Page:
Today’s twenty-something has a much different perspective than even peers just a decade older. They’re waiting later to start families or even get married. They spend their time prioritizing other goals like travel, buying a home, encouraging financial freedom, and pursuing further educational goals. These millennials are likely disinterested with building the financial foundation of their adult years and they also carry more student debt, both of which are obviously troubling for financial analysts.
There have been studies showing that student loan debt leads to delays in starting a family or buying a home. Those who do have children put their focus on budgeting and view student loans as a lower priority. Those without kids held paying off student loan debt as a higher priority, indicating that they were delaying starting a family in order to pay down, or pay off, their student loans.
There are some things, however, that clients can prepare for before starting a family. Here are some ways to help young clients make the transition smooth yet stay aligned with their overall financial planning goals:
1) Take note of big ticket items needed
Before clients start a family, it’s important that they take inventory of their optimal baby scenario. Will they need a new car? What sort of expensive items will they need to baby-proof their home? Will their home be large enough to accommodate a nursery or will they need to renovate? Adding up these costs and creating a plan to achieve these goals will put clients ahead of the game.
2) Plan for an increase in expenses
Those big ticket items aren’t the only things that clients need to take into account. They will have an entirely new mouth to feed after all. There are diapers, more than they think they will need, bottles, formula, clothes, laundry detergent, each will increase once the baby is born. Will clients have enough income coming in to cushion the blow of these extra expenses? Creating a budget early on in the little one’s life and before, if possible, will help clients stay on track financially and resist the urge to splurge on impulse baby buys.
3) Prepare for increased medical costs
Clients may have previously not had any issue with their health insurance plan previously, but what about coverage for maternity care? What about coverage for their preferred birth plan? What does their pediatric coverage entail? This is a great time to review policies to make sure that clients understand available options, co-pays and deductibles. A prudent financial advisor will include this as part of an overall financial plan. The ultimate goal is to analyze whether their current plan will provide enough coverage to cover needs of both parents and child completely and economically.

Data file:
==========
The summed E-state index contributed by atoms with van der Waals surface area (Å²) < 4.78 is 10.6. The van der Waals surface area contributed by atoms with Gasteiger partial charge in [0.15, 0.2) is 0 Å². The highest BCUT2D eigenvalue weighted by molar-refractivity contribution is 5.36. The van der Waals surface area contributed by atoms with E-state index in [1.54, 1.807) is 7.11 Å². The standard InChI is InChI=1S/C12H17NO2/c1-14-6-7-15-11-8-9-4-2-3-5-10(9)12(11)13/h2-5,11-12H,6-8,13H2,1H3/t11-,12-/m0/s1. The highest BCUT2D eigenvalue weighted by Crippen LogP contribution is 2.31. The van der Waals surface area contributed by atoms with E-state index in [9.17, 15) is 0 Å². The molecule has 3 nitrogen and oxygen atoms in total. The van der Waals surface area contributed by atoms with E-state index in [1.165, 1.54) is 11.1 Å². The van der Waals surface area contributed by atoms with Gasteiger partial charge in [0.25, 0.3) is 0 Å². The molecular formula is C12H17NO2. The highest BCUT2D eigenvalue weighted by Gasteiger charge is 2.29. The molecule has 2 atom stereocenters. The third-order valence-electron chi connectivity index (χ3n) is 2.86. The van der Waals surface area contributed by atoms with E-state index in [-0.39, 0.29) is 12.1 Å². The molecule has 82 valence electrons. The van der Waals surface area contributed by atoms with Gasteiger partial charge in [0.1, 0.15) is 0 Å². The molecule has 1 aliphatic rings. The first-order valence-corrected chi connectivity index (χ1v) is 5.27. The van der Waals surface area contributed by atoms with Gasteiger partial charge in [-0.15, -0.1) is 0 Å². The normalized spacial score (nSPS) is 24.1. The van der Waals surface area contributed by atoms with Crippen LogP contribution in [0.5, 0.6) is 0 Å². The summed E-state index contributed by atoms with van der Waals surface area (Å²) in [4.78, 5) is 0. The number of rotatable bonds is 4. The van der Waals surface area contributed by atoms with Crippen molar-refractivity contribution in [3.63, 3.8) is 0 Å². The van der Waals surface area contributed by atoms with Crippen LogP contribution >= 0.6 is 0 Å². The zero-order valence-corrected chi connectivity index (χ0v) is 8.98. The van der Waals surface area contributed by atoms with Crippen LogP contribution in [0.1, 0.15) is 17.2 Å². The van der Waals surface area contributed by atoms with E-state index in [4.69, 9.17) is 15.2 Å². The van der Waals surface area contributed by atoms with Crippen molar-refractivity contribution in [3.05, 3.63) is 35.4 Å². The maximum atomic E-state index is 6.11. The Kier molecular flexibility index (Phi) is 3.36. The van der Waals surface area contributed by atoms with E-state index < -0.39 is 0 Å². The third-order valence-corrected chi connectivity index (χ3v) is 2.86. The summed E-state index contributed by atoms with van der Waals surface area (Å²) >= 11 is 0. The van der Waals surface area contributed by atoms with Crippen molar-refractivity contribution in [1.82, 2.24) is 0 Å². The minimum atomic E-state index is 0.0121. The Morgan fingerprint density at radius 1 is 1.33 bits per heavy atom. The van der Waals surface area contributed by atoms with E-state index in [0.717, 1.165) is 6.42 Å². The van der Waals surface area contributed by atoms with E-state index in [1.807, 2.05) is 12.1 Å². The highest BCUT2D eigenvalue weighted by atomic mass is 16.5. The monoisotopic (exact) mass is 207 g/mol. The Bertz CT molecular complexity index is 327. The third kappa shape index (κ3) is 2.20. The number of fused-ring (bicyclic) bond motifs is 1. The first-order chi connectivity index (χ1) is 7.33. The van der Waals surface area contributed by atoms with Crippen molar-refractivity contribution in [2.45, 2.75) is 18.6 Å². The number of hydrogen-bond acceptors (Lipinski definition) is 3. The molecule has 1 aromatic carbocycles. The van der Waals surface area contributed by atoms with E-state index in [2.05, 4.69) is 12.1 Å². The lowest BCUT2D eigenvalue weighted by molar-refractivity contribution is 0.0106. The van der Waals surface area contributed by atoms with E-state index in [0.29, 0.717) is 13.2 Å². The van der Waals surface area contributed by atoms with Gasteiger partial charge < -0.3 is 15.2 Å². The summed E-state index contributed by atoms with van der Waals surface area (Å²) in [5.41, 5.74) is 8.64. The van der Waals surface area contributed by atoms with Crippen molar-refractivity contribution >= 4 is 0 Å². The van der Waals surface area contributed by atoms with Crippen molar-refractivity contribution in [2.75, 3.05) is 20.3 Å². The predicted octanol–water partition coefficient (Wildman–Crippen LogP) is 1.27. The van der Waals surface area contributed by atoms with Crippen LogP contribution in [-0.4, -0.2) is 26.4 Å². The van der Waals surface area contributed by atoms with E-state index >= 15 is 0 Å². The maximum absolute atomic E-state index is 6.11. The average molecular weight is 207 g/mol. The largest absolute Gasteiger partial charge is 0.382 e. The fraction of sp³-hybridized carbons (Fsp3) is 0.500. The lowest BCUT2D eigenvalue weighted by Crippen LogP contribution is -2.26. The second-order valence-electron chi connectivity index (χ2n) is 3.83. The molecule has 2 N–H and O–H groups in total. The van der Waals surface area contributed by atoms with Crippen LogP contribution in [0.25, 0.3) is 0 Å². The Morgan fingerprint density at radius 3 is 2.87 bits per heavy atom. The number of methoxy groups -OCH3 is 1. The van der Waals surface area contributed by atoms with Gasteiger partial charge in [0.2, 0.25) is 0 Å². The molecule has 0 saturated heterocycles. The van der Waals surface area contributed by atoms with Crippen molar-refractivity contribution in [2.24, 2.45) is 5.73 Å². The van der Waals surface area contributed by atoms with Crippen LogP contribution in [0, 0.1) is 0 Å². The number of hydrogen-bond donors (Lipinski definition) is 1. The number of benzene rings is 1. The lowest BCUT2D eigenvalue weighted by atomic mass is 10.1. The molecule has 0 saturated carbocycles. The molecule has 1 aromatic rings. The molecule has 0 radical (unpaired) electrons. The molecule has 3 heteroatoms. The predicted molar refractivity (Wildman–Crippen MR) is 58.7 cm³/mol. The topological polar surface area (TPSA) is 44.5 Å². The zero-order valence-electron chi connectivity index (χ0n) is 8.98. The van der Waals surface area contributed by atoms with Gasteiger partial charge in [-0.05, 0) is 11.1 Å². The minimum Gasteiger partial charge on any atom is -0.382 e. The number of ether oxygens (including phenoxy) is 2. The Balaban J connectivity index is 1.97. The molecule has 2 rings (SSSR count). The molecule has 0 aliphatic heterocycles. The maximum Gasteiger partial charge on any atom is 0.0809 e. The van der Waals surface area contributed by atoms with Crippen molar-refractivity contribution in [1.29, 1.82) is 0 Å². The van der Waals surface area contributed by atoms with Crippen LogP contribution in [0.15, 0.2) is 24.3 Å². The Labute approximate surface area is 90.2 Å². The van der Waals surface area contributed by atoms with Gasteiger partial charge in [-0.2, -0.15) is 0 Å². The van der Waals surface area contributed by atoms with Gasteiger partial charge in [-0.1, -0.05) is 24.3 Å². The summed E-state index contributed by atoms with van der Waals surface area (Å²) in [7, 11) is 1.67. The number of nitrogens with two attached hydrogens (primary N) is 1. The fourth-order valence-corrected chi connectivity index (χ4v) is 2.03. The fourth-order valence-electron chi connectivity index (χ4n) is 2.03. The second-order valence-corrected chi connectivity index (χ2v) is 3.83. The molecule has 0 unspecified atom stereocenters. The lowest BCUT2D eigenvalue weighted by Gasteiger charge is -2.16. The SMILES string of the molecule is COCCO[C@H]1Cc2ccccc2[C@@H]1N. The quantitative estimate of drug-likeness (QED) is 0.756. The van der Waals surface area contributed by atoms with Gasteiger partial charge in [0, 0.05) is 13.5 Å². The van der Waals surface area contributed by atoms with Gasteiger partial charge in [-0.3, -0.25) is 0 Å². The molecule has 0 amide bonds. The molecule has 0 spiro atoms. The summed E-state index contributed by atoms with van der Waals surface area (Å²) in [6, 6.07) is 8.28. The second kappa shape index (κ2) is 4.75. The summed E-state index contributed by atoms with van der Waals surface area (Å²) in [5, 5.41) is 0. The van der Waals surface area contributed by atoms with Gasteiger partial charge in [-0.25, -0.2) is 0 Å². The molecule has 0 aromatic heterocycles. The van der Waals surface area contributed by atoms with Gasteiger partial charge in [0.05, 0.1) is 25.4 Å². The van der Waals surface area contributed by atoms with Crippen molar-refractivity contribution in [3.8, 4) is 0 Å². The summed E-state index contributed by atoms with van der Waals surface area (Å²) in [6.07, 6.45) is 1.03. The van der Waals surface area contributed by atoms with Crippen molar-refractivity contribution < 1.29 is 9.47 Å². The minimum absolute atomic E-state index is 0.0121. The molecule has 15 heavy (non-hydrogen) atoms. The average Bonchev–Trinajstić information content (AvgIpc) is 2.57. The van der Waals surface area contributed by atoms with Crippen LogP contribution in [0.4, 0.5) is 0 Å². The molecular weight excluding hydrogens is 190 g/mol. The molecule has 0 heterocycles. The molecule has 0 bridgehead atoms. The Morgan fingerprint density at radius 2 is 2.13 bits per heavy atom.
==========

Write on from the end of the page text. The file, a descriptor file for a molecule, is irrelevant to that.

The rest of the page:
4) Do the clients qualify for any government subsidies or programs?
This is also a great time to evaluate client’s eligibility for specific government offerings through the IRS, state and other government agencies. Things like the Dependent Care Tax Credit and flexible spending accounts to cover childcare costs are ways to stretch their income and help alleviate the expenses of taking care of a child while working. Checking into these programs can minimize the impact expenses have on their overall financial planning efforts and assist with budget planning.
5) Re-evaluate long-term savings goals
A large majority of parents are concerned about paying their children’s future college tuition costs. This would be a great time to sit down with clients and reprioritize their financial planning goals. Will they try to enroll their child in private schooling? Will they need to downsize mortgage or car loan payments? Do they want additional children? Do they have plans for a large family? This is the time to start planning for the growth of their family and its related expenditures while making sure that they are continuing to accumulate wealth in the process.
Having a child is one of the most exciting times in a person’s life. It can also be one of the scariest. Welcoming a baby into a growing family comes with chaos, oftentimes there are items that are just plain forgotten or left unattended. In many instances, future financial planning is one. However, a prudent financial advisor is one who has spoken to clients beforehand, checking in often enough to know when the baby will arrive and working through the steps above, among others, to make sure that while the future is still small enough to hold in a client’s hands, that their financial future is being carefully just as diligently. Don’t forget the diapers.